Principal following in father's footsteps

The Baltimore Sun

For someone who just took the helm of Magothy River Middle School, Christopher Mirenzi has a vivid memory of when it opened in 1974 - the colors, the carpeting, the open classrooms.

To this day, he speaks of its principal back then with the highest respect. That man was his father, Joseph Mirenzi.

"At no point in time did I ever think I would be a principal in the school he was at," said Christopher Mirenzi, who has been in Anne Arundel public schools for 24 years, most recently as assistant principal at Arundel Middle School.

But he noted that the odds were high that their paths would align at some point. The elder Mirenzi, who died in 1990, also spent the bulk of his career in the Anne Arundel school system.

The Mirenzi family moved to Severna Park from Pittsburgh in the 1960s, when Joseph Mirenzi was hired as assistant principal to open Severna Park High School. He went on to open Severna Park Junior High School and Magothy River in Arnold before becoming the county's first director of middle schools.

Christopher Mirenzi remembers visiting Magothy River Middle School the summer before it opened. It was one of the first schools in the county to be called a middle school, as opposed to a junior high, and it had all the most modern bells and whistles, Mirenzi recalled.

The open floor plan was popular back then, so there were no real classrooms, just areas of instruction that were separated by furniture and half-walls.

Carpeting was installed to muffle the noise of so many children within earshot of each other, and the school was one of the first to have air conditioning, Mirenzi recalled. It was also painted in dazzling 1970s-era colors - yellows, rusts and greens.

Things have changed quite a bit since then. Though the middle school concept has remained, the open floor plan has fallen out of favor, and partitions have been added to the school to create classrooms.

Air conditioning turned out to be a nice idea, but the carpeting was not, especially for kids with allergies, so it has been removed. Just this summer, the school was painted, so the browns and yellows are nothing more than memories.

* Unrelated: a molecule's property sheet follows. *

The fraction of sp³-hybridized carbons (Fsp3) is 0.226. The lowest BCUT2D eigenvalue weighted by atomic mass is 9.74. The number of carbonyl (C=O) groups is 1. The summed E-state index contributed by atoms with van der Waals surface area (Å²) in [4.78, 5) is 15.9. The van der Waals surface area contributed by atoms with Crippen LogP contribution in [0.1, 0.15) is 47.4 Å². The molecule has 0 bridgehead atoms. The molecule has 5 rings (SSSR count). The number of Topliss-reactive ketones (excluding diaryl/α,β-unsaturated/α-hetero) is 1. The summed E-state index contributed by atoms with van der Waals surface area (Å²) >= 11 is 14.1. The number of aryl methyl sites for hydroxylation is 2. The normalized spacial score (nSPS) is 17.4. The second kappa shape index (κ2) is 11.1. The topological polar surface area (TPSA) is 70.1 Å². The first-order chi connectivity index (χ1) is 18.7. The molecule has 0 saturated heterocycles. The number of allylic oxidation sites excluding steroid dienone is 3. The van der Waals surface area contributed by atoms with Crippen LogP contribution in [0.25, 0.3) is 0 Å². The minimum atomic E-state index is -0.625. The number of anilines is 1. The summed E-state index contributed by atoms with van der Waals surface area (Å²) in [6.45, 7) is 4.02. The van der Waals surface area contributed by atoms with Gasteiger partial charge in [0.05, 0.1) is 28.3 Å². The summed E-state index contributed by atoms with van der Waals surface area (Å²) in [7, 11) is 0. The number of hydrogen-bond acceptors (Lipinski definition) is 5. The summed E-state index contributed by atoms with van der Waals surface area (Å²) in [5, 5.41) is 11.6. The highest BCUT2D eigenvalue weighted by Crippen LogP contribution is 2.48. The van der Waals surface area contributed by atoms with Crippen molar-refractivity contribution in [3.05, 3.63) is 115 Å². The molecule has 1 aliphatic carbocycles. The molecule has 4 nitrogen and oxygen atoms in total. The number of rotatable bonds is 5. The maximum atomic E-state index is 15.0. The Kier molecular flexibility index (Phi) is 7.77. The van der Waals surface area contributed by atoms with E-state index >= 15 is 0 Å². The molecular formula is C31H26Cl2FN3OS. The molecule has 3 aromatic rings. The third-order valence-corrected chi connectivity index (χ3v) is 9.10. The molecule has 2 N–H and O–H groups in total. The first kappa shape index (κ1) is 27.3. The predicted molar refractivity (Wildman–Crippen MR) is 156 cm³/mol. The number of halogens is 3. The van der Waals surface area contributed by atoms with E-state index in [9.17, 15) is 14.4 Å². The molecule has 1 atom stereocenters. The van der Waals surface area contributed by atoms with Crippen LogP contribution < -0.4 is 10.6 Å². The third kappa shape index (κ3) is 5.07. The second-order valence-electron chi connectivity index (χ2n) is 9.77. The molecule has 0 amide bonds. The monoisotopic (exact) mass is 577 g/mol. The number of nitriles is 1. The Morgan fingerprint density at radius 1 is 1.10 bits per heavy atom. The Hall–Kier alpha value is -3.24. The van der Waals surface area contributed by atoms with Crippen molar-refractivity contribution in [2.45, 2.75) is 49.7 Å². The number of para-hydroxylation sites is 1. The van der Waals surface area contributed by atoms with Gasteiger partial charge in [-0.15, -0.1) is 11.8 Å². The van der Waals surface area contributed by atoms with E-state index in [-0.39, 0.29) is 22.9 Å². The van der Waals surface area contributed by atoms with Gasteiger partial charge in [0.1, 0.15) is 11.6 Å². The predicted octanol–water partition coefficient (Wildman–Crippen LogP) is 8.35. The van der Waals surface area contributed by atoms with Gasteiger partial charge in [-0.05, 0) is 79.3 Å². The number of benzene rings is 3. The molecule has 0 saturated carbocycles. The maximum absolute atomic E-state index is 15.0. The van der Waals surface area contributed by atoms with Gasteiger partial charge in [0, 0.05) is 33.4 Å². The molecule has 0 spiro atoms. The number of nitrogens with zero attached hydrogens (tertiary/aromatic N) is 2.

Several of the teachers who were there during Joseph Mirenzi's two-year tenure are still at the school. One is Dee McCreary, a language arts teacher who was hired by Joseph Mirenzi in 1975.

She remembered Joseph Mirenzi as "a wonderful gentleman, a real advocate for kids. He totally did everything for the best interests of the children." She liked that "he accepted teachers for their individual style," she said. "He really accepted what your talents were."

McCreary sees a lot of the father in the son. They even sort of look alike, she said. But more importantly, they are both tireless in their support of middle school teachers and pupils.

Though school has been in session only a few days, she's already noticed that the younger Mirenzi treats the children with respect.

"You have to have that in your heart, and the kids know it," she said. "I think the kids have already accepted him."

Mirenzi has four brothers who all went through the Anne Arundel public school system. His mother, Alice, still lives in the Severna Park home where he grew up.

His father influenced his career choice by expressing his belief that people should work hard and contribute to society, Mirenzi said.

"He believed very strongly in the value of service," Mirenzi recalled. "He spoke about the nobility of hard work. He certainly worked hard in his career."

He also believed that education had the power to make a real difference.

"We both agreed that education's the great equalizer," Mirenzi said. "I decided I wanted to be a teacher because there was nothing more valuable than a good teacher, and nothing that was more of a disgrace than a poor teacher."

Christopher Mirenzi started his career as an educator teaching math at Broadneck High School in 1983, the year after his father retired, he said. At the time, he never considered becoming an administrator.

But, he said, he eventually realized that good administrators could welcome and encourage teachers, and "that all trickles down to students in the end."

About 10 years ago, he became assistant principal at Magothy, then assistant principal at Marley Middle School and Arundel Middle School.

Now he's running the school he first saw in 1974, walking the hallways with his dad.

"I have many connections to this school," he said.

Copyright © 2021, The Baltimore Sun, a Baltimore Sun Media Group publication | Place an Ad